Respondent does not contest the Board's findings that it violated Section 8(b) (4)(A) and (B) of the Act by calling strikes against Wyckoff on March 26, 1959 and against Ferrini, Webb, and Hermreck on March 31, 1959; and respondent offers its consent to the entry of a decree enforcing the Board's order excepting those provisions contained in the order relating to the strike by Sinton's employees. As to the Sinton aspect of the case, respondent insists that the findings and conclusions of the Board cannot stand because, in calling the strike of Sinton's employees, respondent was merely seeking to compel compliance by Sinton with the subcontracting clause contained in Sinton's agreement with respondent.
If we accept, as we must in view of the evidence before the Board, the Board's finding that in inducing the strike against Sinton respondent had as objectives to force Sinton to cancel its contract with Pacific and to force Pacific to recognize or bargain with respondent on behalf of Pacific's employees, we cannot sustain the position taken by respondent with respect to the 'Sinton portion' of the Board's order. Respondent's conduct in inducing the work stoppage by Sinton's employees was properly found by the Board to be unlawful in view of respondent's objectives and, consequently, such conduct may not be justified by a claim that Sinton had breached its agreement with respondent. An attempt to force one employer to sever business relations with another person is not protected by virtue of reliance upon a contract with the employer. N.L.R.B. v. Bangor Building Trades Council, 1 Cir., 278 F.2d 287, 290. 'The realities of coercion are not altered simply because it is said that the employer is forced to carry out a prior engagement rather than forced now to cease doing business with another. * * * The contract cannot be enforced by the means specifically prohibited in 8(b)(4)(A).' Local 1976, United Brotherhood of Carpenters v. N.L.R.B., 357 U.S. 93, 106, 108, 78 S.Ct. 1011, 1019, 2 L.Ed.2d 1186. See N.L.R.B. v. Local 294, International Brotherhood of Teamsters, 2 Cir., 273 F.2d 696, 697-698; N.L.R.B. v. Local 47, International Brotherhood of Teamsters, 5 Cir., 234 F.2d 296, 300.
Nor is respondent's position here strengthened by its argument that its activities insofar as Sinton is concerned were 'primary' rather than 'secondary'. Section 8(b)(4)(A) and (B) of the Act broadly prohibits a strike 'where an object thereof is * * * forcing or requiring any * * * person * * * to cease doing business with any other person' or 'where an object thereof is * * * forcing or requiring any other employer to recognize or bargain with a labor organization as the representative of his employees unless such labor organization has been certified as the representative of such employees'. And if one alternative purpose of a strike is an unlawful one within the purview of Section 8(b)(4)(A) and (B), that purpose must be regarded as 'an object' within the compass of the section. N.L.R.B. v. Denver Building etc. Council, 1951, 341 U.S. 675, 71 S.Ct. 943, 95 L.Ed. 1284.
Finally, we point out that the validity of the Board's findings and order regarding respondent's activities directed against Sinton are not affected by the enactment of Section 8(e), added by Section 704(b), Labor-Management Reporting and Disclosure Act of 19592 (73 Stat. 543; 29 U.S.C.A. 158(e)). A proviso of the new Section 8(e) expressly validates in the construction industry subcontracting clauses of the type involved here, but it goes no further than according such clauses validity. The proviso does not legalize strikes or other coercive action to enforce such clauses. N.L.R.B. v. Bangor Building Trades Council, supra, 278 F.2d at pages 290-291, note 4; Lebus for and on Behalf of N.L.R.B. v. International Union of Operating Engineers, etc., D.C.E.D.La. 1960, 188 F.Supp. 392, 394.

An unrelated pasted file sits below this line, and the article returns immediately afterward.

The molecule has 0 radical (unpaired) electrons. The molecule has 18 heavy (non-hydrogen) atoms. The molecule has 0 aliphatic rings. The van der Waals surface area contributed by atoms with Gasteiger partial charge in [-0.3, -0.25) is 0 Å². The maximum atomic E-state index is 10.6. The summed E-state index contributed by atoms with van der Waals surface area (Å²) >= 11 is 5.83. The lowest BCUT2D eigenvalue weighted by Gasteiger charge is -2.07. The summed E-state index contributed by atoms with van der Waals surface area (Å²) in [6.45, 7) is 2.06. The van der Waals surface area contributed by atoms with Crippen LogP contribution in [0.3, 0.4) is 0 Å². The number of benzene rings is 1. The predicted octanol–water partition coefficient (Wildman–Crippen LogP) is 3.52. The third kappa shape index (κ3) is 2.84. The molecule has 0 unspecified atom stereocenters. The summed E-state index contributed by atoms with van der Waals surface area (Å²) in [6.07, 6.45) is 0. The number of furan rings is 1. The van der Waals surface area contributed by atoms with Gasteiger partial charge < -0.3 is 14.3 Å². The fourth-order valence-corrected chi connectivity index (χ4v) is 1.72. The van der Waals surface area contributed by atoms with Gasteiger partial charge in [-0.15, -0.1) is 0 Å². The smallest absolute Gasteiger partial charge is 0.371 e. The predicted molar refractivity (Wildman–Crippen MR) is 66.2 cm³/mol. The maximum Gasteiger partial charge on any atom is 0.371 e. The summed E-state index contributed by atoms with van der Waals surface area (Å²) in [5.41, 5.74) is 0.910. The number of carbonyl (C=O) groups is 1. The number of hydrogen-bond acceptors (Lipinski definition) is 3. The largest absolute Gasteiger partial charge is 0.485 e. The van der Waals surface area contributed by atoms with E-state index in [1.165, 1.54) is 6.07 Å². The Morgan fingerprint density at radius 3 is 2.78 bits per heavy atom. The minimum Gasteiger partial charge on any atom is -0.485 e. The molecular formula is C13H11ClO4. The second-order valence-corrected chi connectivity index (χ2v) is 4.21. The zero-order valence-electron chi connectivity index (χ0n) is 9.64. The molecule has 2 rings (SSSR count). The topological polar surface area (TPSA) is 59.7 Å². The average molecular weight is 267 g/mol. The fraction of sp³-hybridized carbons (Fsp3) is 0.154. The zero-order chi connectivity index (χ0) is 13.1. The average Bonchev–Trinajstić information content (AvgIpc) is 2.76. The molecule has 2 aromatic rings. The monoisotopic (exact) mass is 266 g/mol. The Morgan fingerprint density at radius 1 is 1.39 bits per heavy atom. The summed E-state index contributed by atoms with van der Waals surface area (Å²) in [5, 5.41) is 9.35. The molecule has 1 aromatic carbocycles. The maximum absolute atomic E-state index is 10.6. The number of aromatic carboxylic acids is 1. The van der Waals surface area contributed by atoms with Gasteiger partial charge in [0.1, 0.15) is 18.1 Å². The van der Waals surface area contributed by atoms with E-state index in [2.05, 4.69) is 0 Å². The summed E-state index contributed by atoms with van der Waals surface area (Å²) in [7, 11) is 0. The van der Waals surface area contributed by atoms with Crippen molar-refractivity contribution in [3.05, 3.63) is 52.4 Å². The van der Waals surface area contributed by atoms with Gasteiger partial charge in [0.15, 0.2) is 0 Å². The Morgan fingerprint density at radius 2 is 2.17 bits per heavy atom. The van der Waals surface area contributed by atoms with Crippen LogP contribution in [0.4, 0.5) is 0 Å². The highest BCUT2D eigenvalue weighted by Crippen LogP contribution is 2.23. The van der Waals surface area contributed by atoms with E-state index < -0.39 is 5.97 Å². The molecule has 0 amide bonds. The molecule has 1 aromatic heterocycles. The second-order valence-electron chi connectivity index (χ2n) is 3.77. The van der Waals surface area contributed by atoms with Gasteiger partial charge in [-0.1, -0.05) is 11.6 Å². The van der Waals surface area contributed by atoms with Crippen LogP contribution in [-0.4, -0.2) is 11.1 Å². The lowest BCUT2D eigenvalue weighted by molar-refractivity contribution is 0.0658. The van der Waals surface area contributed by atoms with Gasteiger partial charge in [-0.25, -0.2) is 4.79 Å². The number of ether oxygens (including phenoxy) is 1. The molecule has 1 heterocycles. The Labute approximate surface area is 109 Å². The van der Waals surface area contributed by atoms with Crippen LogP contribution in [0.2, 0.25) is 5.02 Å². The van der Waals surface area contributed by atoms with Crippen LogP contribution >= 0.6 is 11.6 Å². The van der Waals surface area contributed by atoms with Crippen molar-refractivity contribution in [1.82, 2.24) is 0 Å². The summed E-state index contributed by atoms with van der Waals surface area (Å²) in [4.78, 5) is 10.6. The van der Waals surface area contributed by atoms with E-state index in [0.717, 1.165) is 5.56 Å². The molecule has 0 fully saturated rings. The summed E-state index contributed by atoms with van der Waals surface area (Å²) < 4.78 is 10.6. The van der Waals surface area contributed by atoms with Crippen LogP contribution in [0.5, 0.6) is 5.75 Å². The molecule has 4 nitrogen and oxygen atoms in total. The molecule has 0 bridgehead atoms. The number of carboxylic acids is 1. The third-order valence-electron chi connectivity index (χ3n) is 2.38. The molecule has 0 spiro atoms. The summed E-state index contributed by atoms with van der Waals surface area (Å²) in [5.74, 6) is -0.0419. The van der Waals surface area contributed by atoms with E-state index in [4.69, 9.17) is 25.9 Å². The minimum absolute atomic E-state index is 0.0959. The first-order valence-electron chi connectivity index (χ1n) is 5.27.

The petition for the enforcement of the Board's order is granted.
The case arose under the provisions of the section as it existed before its amendment by the Labor-Management Reporting and Disclosure Act of 1959 (73 Stat. 519; Public Law 86-257, 86th Cong., 1st S.). The section as it existed prior to amendment, and to the extent that its terms are relevant here, reads as follows:
'Sec. 8(b) It shall be an unfair labor practice for a labor organization or its agents-- * * *
'(4) to engage in, or to induce or encourage the employees of any employer to engage in, a strike or a concerted refusal in the course of their employment to use, manufacture, process, transport, or otherwise handle or work on any goods, articles, materials, or commodities or to perform any services, where an object thereof is: (A) forcing or requiring any employer or self-employed person to join any labor or employer organization or any employer or other person to cease using, selling, handling, transporting, or otherwise dealing in the products of any other producer, processor, or manufacturer, or to cease doing business with any other person; (B) forcing or requiring any other employer to recognize or bargain with a labor organization as the representative of his employees unless such labor organization has been certified as the representative of such employees under the provisions of section 9; * * *'
Reading, to the extent relevant here:
'(e) It shall be an unfair labor practice for any labor organization and any employer to enter into any contract or agreement, express or implied, whereby such employer ceases or refrains or agrees to cease or refrain from handling, using, selling, transporting or otherwise dealing in any of the products of any other employer or to cease doing business with any other person, and any contract or agreement entered into heretofore or hereafter containing such an agreement shall be to such extent unenforcible and void: Provided, That nothing in this subsection (e) shall apply to an agreement between a labor organization and an employer in the construction industry relating to the contracting or subcontracting of work to be done at the site of the construction, alteration, painting, or repair of a building, structure, or other work: * * *'